Faith Matters

The wild places nearby

Dwelling in the edgelands can help us find what’s most hidden.

I grew up in a neighborhood on the edge of town, built next to fields and woods. A few streets over, a friend’s house backed onto a soybean field, giving her backyard a feeling of endlessly stretching toward the horizon. My family’s backyard lay flush against our neighbor’s—but beyond the neighbor’s house lay what we all called “the woods.” The woods were the frontier of my childhood. They remain alive in my memory, their geography etched into my mind’s eye by years of exploration.

The woods began where our neighbor’s street dead-ended. My friends and I were often exploring the dense, pathless parts and passing silently over pine needle–carpeted paths that had been stamped into the ground by bicycle tires and feet. One trail took us to a bright, sandy path that wound in a circle around a tangle of trees; our bike tires would hiss as they hit it. We learned to avoid the sandy patches that would yank our bikes out from under us, to pick our way through briars, to navigate the ditches.

The woods were full of mysteries and shivered with the sound of living things rustling just out of sight. Once I brought home some fuzzy, gray-green stalks, put them in a jar of water in my room, and woke the next morning to find caterpillars all over my bed. Just thinking of this brings back the startled sensation—the boundary between the realms of outside and inside had mysteriously dissolved overnight.

Thanks to Rob Cowen’s remarkable book Common Ground: Encounters with Nature at the Edges of Life, I’ve learned that there’s a word for my woods: edgelands. A British nature writer, Cowen celebrates not remote slices of paradise but the wild places accessible to all of us: the unregulated land at the edges of human habitation where nature has been left to its own devices. Or, as Cowen puts it, “the inglorious fallow patches you find at the fringes of the everyday.”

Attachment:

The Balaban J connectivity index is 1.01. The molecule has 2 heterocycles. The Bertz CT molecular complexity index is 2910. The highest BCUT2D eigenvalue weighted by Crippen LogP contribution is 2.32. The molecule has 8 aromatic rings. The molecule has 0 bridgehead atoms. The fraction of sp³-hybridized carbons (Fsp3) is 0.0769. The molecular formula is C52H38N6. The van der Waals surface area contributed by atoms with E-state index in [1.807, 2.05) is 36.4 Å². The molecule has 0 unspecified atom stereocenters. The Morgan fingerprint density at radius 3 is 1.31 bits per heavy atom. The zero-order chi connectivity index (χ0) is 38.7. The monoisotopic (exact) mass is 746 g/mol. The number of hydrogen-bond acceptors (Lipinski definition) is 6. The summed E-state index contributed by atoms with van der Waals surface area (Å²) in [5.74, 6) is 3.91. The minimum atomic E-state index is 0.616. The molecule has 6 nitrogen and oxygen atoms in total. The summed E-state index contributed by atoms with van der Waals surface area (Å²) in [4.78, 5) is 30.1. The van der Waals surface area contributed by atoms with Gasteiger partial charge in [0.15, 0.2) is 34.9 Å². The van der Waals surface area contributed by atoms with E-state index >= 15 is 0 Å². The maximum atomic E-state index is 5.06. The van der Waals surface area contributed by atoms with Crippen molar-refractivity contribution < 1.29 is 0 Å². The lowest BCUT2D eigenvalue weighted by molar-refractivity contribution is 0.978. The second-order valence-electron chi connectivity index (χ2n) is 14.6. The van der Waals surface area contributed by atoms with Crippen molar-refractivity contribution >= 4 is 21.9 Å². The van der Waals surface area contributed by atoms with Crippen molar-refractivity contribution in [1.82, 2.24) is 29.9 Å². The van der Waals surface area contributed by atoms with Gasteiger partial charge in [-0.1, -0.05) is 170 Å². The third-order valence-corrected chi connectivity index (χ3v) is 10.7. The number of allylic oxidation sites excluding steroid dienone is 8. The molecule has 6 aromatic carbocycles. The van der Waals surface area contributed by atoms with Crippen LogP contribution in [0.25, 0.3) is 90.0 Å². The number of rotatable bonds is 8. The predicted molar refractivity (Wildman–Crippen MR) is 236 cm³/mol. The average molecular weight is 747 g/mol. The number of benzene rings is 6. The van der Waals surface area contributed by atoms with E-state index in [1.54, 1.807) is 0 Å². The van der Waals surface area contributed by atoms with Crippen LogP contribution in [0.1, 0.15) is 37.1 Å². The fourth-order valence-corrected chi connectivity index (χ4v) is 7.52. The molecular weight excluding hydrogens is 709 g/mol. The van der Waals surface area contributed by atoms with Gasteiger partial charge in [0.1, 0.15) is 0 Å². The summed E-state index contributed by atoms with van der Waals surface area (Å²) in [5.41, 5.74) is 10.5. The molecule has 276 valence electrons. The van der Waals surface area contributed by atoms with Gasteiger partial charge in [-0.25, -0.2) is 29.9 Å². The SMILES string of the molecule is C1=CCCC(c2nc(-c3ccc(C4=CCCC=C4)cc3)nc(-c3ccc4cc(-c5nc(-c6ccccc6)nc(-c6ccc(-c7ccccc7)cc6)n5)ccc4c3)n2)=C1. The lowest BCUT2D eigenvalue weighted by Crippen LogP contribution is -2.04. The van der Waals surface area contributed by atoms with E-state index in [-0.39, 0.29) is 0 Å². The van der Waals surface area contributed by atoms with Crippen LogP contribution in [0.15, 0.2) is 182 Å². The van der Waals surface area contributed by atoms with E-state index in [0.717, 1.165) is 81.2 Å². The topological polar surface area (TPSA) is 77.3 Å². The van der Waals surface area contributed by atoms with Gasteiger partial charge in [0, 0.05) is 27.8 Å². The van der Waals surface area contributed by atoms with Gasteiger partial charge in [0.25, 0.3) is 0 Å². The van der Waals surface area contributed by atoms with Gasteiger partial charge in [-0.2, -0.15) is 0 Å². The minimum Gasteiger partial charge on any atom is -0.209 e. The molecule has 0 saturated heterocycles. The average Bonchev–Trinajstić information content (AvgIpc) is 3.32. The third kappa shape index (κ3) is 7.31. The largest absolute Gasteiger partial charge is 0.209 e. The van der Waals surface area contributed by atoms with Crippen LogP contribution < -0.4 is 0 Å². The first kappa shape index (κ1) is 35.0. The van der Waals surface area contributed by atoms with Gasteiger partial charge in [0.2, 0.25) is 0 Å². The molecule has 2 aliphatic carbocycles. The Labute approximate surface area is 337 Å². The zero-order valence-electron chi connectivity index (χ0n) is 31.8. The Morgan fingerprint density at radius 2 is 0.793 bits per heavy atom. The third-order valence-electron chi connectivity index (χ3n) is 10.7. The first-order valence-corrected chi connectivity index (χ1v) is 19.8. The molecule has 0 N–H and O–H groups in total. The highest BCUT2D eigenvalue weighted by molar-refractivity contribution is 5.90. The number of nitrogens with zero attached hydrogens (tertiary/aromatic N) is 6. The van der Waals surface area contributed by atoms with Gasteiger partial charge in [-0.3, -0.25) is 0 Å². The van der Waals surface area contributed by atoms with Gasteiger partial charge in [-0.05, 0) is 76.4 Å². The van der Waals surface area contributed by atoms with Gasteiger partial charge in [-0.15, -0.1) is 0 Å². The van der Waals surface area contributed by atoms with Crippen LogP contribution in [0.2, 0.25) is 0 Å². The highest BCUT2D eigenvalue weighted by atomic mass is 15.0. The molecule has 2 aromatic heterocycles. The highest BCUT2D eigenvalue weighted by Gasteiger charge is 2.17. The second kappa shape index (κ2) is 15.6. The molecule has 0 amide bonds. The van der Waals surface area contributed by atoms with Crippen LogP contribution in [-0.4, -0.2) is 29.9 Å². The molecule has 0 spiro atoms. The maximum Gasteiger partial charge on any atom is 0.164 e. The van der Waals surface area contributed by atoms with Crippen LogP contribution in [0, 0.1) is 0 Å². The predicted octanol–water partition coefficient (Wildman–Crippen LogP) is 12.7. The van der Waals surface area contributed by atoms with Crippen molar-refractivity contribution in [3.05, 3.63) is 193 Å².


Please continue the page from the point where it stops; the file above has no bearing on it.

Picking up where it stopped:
Cowen brings reverent attention to an edgeland near his home in the north of England. He writes about sleeping in it, pulling it as close to his body as he can. He documents its small beauties—a queen ant climbing up a faded dandelion leaf, her wings folded at her sides—and its monumental ones—the deer that leaps over him as he lies in a hollow beneath a tree.

Cowen’s loving descriptions of the lives he encounters in the edgeland spill over into imaginative stories about those lives. He imagines a deer waking up to the scent of dogs in the air and tasting the danger on its tongue. He captures the way being in a wild place gives a teenager access to the possibility of mystery. He conjures the final moments of a fox, trapped in barbed wire, its mind returning to its den before everything goes black.

Cowen’s literary approach to the edgeland grows out of a deep moral imagination and a desire to understand the lives being lived so near to him. He writes that even thinking about the edgeland changes him. He cultivates his solidarity with creatures that are losing their habitats and with species being driven out of existence by tracking the lives of plants and animals. His daily engagement with the edgeland also nurtures his resistance to government officials who have deliberately obscured the catastrophe of climate change for the sake of short-term financial gain. The edgelands don’t lie or spin; they declare what is happening in the world and give us a glimpse of both the past and the future.

As people of faith we can learn from these “inglorious patches” where new ecosystems take root and flourish. Cowen’s account of his sustained engagement with the Yorkshire edgelands sounds a lot like what sustained engagement with a church can offer: a sense of shared history with life in all its forms, an understanding of what it means to be human that is grounded in a web of connections with each other, the enlargement of our capacity to imagine and care about lives different from ours.

At the dead ends of the places where human beings build and dwell and work and consume, the natural world has risen up and reestablished itself in edgelands. They offer a close-up view of emerging ways of living. They show us how new relationships can take shape at unexpected intersections and move us to learn the practices that sustain these relationships. They open us to the hidden presence that permeates the world with a sense of something more near at hand—the “living power,” as Gandhi put it, “that holds all together, that creates, dissolves and recreates.” Hiding in plain sight, the edgelands are a living witness to the overlooked sacred in our midst. They challenge us to do the same in our communities.

Stephanie Paulsell

Stephanie Paulsell is a professor at Harvard Divinity School and author of Religion Around Virginia Woolf.

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